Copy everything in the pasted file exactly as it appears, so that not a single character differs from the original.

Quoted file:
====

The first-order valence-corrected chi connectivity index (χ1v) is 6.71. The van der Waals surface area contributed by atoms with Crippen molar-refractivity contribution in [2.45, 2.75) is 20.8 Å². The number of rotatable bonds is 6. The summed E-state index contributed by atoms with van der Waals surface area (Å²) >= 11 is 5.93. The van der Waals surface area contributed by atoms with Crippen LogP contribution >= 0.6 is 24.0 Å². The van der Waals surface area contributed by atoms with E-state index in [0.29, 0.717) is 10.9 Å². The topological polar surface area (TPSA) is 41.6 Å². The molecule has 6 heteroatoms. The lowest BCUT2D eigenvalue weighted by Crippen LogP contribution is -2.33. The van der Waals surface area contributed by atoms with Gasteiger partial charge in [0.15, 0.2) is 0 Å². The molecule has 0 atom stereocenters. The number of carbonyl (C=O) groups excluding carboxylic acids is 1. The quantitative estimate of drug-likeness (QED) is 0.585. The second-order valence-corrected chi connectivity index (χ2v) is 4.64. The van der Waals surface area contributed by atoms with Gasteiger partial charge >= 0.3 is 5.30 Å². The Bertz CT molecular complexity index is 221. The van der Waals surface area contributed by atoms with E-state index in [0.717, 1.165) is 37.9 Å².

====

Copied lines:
The first-order valence-corrected chi connectivity index (χ1v) is 6.71. The van der Waals surface area contributed by atoms with Crippen molar-refractivity contribution in [2.45, 2.75) is 20.8 Å². The number of rotatable bonds is 6. The summed E-state index contributed by atoms with van der Waals surface area (Å²) >= 11 is 5.93. The van der Waals surface area contributed by atoms with Crippen LogP contribution >= 0.6 is 24.0 Å². The van der Waals surface area contributed by atoms with E-state index in [0.29, 0.717) is 10.9 Å². The topological polar surface area (TPSA) is 41.6 Å². The molecule has 6 heteroatoms. The lowest BCUT2D eigenvalue weighted by Crippen LogP contribution is -2.33. The van der Waals surface area contributed by atoms with Gasteiger partial charge in [0.15, 0.2) is 0 Å². The molecule has 0 atom stereocenters. The number of carbonyl (C=O) groups excluding carboxylic acids is 1. The quantitative estimate of drug-likeness (QED) is 0.585. The second-order valence-corrected chi connectivity index (χ2v) is 4.64. The van der Waals surface area contributed by atoms with Gasteiger partial charge >= 0.3 is 5.30 Å². The Bertz CT molecular complexity index is 221. The van der Waals surface area contributed by atoms with E-state index in [0.717, 1.165) is 37.9 Å².